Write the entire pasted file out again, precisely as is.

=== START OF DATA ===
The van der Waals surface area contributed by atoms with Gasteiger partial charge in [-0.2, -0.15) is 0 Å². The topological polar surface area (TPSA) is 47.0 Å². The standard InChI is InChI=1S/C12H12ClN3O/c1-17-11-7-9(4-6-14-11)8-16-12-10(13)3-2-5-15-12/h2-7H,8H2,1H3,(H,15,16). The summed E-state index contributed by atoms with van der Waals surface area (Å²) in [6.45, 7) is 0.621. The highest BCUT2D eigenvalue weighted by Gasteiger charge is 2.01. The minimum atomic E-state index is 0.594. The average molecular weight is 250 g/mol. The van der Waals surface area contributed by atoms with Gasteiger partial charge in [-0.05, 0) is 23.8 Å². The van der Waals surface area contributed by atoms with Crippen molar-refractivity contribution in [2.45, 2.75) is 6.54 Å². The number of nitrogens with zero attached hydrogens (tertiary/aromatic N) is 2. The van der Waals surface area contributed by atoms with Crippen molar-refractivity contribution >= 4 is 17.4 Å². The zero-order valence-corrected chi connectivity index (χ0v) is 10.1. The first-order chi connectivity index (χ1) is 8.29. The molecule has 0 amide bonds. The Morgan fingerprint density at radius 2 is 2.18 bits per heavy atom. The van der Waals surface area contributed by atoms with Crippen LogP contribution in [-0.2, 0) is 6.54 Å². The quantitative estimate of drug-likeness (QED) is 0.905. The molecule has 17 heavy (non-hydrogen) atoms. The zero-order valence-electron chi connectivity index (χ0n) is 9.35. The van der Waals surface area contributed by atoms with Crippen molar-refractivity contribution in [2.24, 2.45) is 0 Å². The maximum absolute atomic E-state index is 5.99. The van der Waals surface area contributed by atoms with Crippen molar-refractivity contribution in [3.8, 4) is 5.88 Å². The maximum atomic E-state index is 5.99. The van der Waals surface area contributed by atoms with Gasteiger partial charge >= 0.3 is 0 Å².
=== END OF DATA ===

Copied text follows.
The van der Waals surface area contributed by atoms with Gasteiger partial charge in [-0.2, -0.15) is 0 Å². The topological polar surface area (TPSA) is 47.0 Å². The standard InChI is InChI=1S/C12H12ClN3O/c1-17-11-7-9(4-6-14-11)8-16-12-10(13)3-2-5-15-12/h2-7H,8H2,1H3,(H,15,16). The summed E-state index contributed by atoms with van der Waals surface area (Å²) in [6.45, 7) is 0.621. The highest BCUT2D eigenvalue weighted by Gasteiger charge is 2.01. The minimum atomic E-state index is 0.594. The average molecular weight is 250 g/mol. The van der Waals surface area contributed by atoms with Gasteiger partial charge in [-0.05, 0) is 23.8 Å². The van der Waals surface area contributed by atoms with Crippen molar-refractivity contribution in [2.45, 2.75) is 6.54 Å². The number of nitrogens with zero attached hydrogens (tertiary/aromatic N) is 2. The van der Waals surface area contributed by atoms with Crippen molar-refractivity contribution >= 4 is 17.4 Å². The zero-order valence-corrected chi connectivity index (χ0v) is 10.1. The first-order chi connectivity index (χ1) is 8.29. The molecule has 0 amide bonds. The Morgan fingerprint density at radius 2 is 2.18 bits per heavy atom. The van der Waals surface area contributed by atoms with Crippen LogP contribution in [-0.2, 0) is 6.54 Å². The quantitative estimate of drug-likeness (QED) is 0.905. The molecule has 17 heavy (non-hydrogen) atoms. The zero-order valence-electron chi connectivity index (χ0n) is 9.35. The van der Waals surface area contributed by atoms with Crippen molar-refractivity contribution in [2.24, 2.45) is 0 Å². The maximum absolute atomic E-state index is 5.99. The van der Waals surface area contributed by atoms with Crippen molar-refractivity contribution in [3.8, 4) is 5.88 Å². The maximum atomic E-state index is 5.99. The van der Waals surface area contributed by atoms with Gasteiger partial charge >= 0.3 is 0 Å².